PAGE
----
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The University of Sydney is set to open its one of a kind Nanoscience Hub on April 20, following a public lecture on April 19. The news of the launch has been published on the front page of the Sydney Morning Herald.

Associate Professor Michael Biercuk, Professor Benjamin Eggleton and Professor David Reilly will run the three flagship projects at the new Hub on quantum simulations, building quantum devices, and the development of nanoscale photonic circuits, respectively.

Both Associate Professor Biercuk and Professor Reilly have presented papers on their work in quantum technology at the Q Symposium, and Project Q is pleased to be part of a quantum revolution that both are aspiring to build.

You can read about the Quantum Moment panel, where Associate Professor Biercuk presented a paper on The new quantum revolution, and listen to Professor Reilly’s interview with Project Q on the disruptive technologies of quantum mechanics.

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The Q3 Symposium: Quantum Matter panel

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In February 2016, Q participants gathered to hear about the principles and implications of quantum technology from the ‘Quantum Matter’ panel, comprised of three distinguished quantum physicists.

Local panellists included Professor Stephen Bartlett, who leads a research program in theoretical quantum physics at the University of Sydney, and Professor Andrew Dzurak, director of the research program into silicon-based quantum computing at the University of New South Wales (UNSW). The panel was completed by an international guest, Professor Chao-yang Lu, a leading researcher in quantum physics at the University of Science and Technology China (USTC), and moderated by Project Q’s own Dr. Frank Smith, from the Centre for International Security Studies at the University of Sydney.

Throughout the discussion, panellists considered several common themes: the nature of quantum knowledge, its implications and relevant stakeholders framed the discussion on Quantum Matter. (more…)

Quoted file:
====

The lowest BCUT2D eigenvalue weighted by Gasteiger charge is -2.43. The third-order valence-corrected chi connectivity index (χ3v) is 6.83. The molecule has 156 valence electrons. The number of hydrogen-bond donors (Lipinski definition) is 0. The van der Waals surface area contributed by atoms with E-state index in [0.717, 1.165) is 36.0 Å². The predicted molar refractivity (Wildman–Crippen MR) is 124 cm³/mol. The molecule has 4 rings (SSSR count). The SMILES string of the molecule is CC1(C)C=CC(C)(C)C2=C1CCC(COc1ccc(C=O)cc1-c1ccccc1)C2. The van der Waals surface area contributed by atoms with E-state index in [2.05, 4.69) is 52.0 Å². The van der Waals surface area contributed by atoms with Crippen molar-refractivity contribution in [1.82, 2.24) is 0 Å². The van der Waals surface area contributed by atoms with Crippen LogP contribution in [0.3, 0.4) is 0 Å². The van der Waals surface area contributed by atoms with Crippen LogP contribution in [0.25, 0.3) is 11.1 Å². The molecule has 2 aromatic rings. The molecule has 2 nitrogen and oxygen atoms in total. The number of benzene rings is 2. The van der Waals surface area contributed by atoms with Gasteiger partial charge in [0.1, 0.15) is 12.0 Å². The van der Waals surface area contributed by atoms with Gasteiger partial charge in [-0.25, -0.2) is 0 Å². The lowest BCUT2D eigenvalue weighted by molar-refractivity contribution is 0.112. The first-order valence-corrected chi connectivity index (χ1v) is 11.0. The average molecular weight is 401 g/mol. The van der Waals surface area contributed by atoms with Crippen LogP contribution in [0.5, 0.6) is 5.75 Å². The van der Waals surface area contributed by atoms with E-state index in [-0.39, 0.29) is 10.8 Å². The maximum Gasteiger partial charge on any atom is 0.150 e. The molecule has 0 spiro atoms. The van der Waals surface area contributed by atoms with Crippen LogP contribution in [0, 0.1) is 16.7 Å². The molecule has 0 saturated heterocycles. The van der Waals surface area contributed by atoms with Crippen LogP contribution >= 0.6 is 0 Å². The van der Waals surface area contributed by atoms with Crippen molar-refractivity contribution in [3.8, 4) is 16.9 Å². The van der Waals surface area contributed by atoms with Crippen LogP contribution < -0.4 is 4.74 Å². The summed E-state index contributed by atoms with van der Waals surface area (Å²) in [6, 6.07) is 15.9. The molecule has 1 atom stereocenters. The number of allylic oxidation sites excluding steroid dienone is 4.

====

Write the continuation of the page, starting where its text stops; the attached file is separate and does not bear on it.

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The Q3 Symposium: Quantum Moment panel


The inaugural panel for Q3 began with the observation that, “Political Science had given up on the future.” In his opening words, Director James Der Derian remarked that what has hindered our ability to prepare for the shocks to the international system has been the abandonment of the essential imperative to speculate. When the premise of a peace and security symposium is speculation, identifying vantage points becomes the primary challenge. Assembling thinkers from a spectrum of methods, disciplines, and cultures, the opening panel traced three of these points.


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Spooky action is closer than you think: Dr. Jairus Grove discusses quantum insecurity on ABC’s Radio National

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Project Q’s co-investigator Dr. Jairus Grove (Center for Futures Studies, University of Hawaii) joined host Joe Gelonesi on the ABC Radio National program The Philosopher’s Zone shortly after the Q Symposium in February to discuss Project Q and the philosophical implication of the quantum conversation.

Listen here:

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‘It seems life really does have a vital spark: quantum mechanics’

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For centuries philosophers have grappled with the question of what makes life, and thanks to the science of quantum mechanics we might just have the answer, writes Q3 panelist Professor Johnjoe McFadden in an op-ed for ABC’s The Drum.

Professor McFadden is a molecular biologist from University of Surrey and will be in attendance at the upcoming third annual Q Symposium in Sydney this February 10-13, 2016. He will be presenting a paper titled ‘Life on the Edge: the new science of quantum biology‘ on the Quantum Mind panel.